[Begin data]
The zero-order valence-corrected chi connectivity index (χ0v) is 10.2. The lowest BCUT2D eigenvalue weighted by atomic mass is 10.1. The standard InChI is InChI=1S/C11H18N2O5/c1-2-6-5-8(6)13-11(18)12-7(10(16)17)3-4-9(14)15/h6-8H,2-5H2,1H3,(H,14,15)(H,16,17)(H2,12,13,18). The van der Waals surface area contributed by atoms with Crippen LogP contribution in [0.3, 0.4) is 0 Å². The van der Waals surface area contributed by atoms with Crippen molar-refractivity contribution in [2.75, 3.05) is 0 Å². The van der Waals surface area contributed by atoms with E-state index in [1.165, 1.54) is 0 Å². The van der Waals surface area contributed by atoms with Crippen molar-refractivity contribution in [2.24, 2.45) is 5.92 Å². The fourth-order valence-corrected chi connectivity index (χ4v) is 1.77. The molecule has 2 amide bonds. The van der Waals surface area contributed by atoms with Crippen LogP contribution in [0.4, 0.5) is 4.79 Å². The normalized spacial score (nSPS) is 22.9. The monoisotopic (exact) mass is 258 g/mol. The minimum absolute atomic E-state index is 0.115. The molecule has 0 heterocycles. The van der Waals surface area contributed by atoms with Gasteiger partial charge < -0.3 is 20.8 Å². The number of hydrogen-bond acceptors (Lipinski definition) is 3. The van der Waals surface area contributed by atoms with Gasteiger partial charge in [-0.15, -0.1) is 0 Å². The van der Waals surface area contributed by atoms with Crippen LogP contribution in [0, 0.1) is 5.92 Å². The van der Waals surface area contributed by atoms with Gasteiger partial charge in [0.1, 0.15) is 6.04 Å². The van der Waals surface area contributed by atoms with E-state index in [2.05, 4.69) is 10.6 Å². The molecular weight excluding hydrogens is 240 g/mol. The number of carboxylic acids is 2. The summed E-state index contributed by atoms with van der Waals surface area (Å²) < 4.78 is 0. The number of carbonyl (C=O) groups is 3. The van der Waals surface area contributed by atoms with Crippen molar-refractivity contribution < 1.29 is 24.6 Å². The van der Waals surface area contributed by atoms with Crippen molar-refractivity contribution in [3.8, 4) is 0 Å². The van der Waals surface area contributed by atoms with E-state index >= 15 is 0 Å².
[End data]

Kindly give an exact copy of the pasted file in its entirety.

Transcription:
The zero-order valence-corrected chi connectivity index (χ0v) is 10.2. The lowest BCUT2D eigenvalue weighted by atomic mass is 10.1. The standard InChI is InChI=1S/C11H18N2O5/c1-2-6-5-8(6)13-11(18)12-7(10(16)17)3-4-9(14)15/h6-8H,2-5H2,1H3,(H,14,15)(H,16,17)(H2,12,13,18). The van der Waals surface area contributed by atoms with Crippen LogP contribution in [0.3, 0.4) is 0 Å². The van der Waals surface area contributed by atoms with Crippen molar-refractivity contribution in [2.75, 3.05) is 0 Å². The van der Waals surface area contributed by atoms with E-state index in [1.165, 1.54) is 0 Å². The van der Waals surface area contributed by atoms with Crippen molar-refractivity contribution in [2.24, 2.45) is 5.92 Å². The fourth-order valence-corrected chi connectivity index (χ4v) is 1.77. The molecule has 2 amide bonds. The van der Waals surface area contributed by atoms with Crippen LogP contribution in [0.4, 0.5) is 4.79 Å². The normalized spacial score (nSPS) is 22.9. The monoisotopic (exact) mass is 258 g/mol. The minimum absolute atomic E-state index is 0.115. The molecule has 0 heterocycles. The van der Waals surface area contributed by atoms with Gasteiger partial charge < -0.3 is 20.8 Å². The number of hydrogen-bond acceptors (Lipinski definition) is 3. The van der Waals surface area contributed by atoms with Gasteiger partial charge in [-0.15, -0.1) is 0 Å². The van der Waals surface area contributed by atoms with Crippen LogP contribution in [0, 0.1) is 5.92 Å². The van der Waals surface area contributed by atoms with Gasteiger partial charge in [0.1, 0.15) is 6.04 Å². The van der Waals surface area contributed by atoms with E-state index in [2.05, 4.69) is 10.6 Å². The molecular weight excluding hydrogens is 240 g/mol. The number of carboxylic acids is 2. The summed E-state index contributed by atoms with van der Waals surface area (Å²) < 4.78 is 0. The number of carbonyl (C=O) groups is 3. The van der Waals surface area contributed by atoms with Crippen molar-refractivity contribution < 1.29 is 24.6 Å². The van der Waals surface area contributed by atoms with Crippen molar-refractivity contribution in [3.8, 4) is 0 Å². The van der Waals surface area contributed by atoms with E-state index >= 15 is 0 Å².